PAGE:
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Idiopathic Guttate Hypomelanosis
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Idiopathic Guttate Hypomelanosis (IGH) is a benign and asymptomatic skin manifestation characterized as diffuse hypopigmented macules, or white spots. The size of the lesions varies from 1-10mm, but are most commonly 1-3 mm in diameter. It is most commonly seen in fair-skinned individuals and appears to be related to cumulative sun exposure rather than just age. Interestingly, this condition manifests in women earlier than men, probably because their legs are more exposed. However, as age increases the incidence of IGH in women and in men is the same. IGH can also be seen in older dark-skinned individuals, but usually at more advanced age. The distribution of IGH can be seen along most exposed areas of the body. These include areas of the arms, legs, upper back, and face. Lesions are usually seen first along the anterior portion of the legs and then seen on the arms, back and face.

The classic white spots of IGH are due to a decrease in melanin in the skin. There is evidence of a genetic component as this disease has been known to run in families. As the name suggests, the exact cause of IGH is unknown, but ultraviolet light exposure may play an important role in the cause of IGH.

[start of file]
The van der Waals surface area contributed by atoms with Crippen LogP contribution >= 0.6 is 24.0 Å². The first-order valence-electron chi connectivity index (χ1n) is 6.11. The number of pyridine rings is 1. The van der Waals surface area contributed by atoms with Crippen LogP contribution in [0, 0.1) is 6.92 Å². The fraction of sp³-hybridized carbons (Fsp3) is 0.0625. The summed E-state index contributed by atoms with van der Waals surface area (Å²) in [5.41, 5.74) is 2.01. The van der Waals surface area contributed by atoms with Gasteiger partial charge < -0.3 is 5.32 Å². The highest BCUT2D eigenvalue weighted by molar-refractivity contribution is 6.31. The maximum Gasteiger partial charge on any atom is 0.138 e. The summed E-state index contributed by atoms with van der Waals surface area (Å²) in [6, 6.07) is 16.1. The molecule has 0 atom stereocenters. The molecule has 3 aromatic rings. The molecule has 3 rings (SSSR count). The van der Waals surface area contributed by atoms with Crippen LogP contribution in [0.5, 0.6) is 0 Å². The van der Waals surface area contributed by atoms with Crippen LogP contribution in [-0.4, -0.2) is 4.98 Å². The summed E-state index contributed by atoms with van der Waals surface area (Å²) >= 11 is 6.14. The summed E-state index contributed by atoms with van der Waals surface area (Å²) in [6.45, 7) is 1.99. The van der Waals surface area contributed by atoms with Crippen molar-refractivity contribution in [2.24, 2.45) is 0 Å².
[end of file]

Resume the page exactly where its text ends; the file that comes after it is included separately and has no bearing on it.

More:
The diagnosis of idiopathic guttate hypomelanosis is made clinically by visual inspection alone. Biopsies can be done, but are usually unnecessary. Differential diagnoses to consider include pityriasis alba, tinea versicolor, hypopigmented flat warts, and vitiligo.

While this condition is benign, this condition may be visually disturbing to some patients and treatment may be requested. Primary treatment should consist of educating patients on the importance of sun protection as the appearance of IGH points to signs of sun damage. Patients should be encouraged to wear sunscreen on a daily basis and avoid artificial tanning beds. Treatment modalities that may reduce the appearance of IGH include the topical steroids, tretinoin, pimecrolimus and dermabrasion.

 

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The medical information provided in this site is for educational purposes only and is the property of the American Osteopathic College of Dermatology. It is not intended nor implied to be a substitute for professional medical advice and shall not create a physician - patient relationship. If you have a specific question or concern about a skin lesion or disease, please consult a dermatologist. Any use, re-creation, dissemination, forwarding or copying of this information is strictly prohibited unless expressed written permission is given by the American Osteopathic College of Dermatology. 

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